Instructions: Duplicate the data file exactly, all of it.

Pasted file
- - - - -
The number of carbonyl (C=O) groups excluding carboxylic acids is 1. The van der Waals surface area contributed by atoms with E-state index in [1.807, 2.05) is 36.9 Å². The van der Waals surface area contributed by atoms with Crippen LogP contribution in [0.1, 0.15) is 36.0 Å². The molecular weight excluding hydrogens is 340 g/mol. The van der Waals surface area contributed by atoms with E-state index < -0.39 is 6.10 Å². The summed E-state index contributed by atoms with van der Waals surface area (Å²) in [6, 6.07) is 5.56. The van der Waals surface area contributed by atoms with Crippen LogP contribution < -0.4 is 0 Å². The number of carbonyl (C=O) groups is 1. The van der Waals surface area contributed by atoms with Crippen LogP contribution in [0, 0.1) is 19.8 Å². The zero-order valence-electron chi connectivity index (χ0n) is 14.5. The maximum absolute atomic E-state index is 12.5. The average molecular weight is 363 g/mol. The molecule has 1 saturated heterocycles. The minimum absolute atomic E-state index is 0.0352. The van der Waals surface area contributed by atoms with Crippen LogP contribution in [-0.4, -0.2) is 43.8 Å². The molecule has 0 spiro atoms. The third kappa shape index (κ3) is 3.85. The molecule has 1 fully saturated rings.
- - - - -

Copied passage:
The number of carbonyl (C=O) groups excluding carboxylic acids is 1. The van der Waals surface area contributed by atoms with E-state index in [1.807, 2.05) is 36.9 Å². The van der Waals surface area contributed by atoms with Crippen LogP contribution in [0.1, 0.15) is 36.0 Å². The molecular weight excluding hydrogens is 340 g/mol. The van der Waals surface area contributed by atoms with E-state index < -0.39 is 6.10 Å². The summed E-state index contributed by atoms with van der Waals surface area (Å²) in [6, 6.07) is 5.56. The van der Waals surface area contributed by atoms with Crippen LogP contribution < -0.4 is 0 Å². The number of carbonyl (C=O) groups is 1. The van der Waals surface area contributed by atoms with Crippen LogP contribution in [0, 0.1) is 19.8 Å². The zero-order valence-electron chi connectivity index (χ0n) is 14.5. The maximum absolute atomic E-state index is 12.5. The average molecular weight is 363 g/mol. The molecule has 1 saturated heterocycles. The minimum absolute atomic E-state index is 0.0352. The van der Waals surface area contributed by atoms with Crippen LogP contribution in [-0.4, -0.2) is 43.8 Å². The molecule has 0 spiro atoms. The third kappa shape index (κ3) is 3.85. The molecule has 1 fully saturated rings.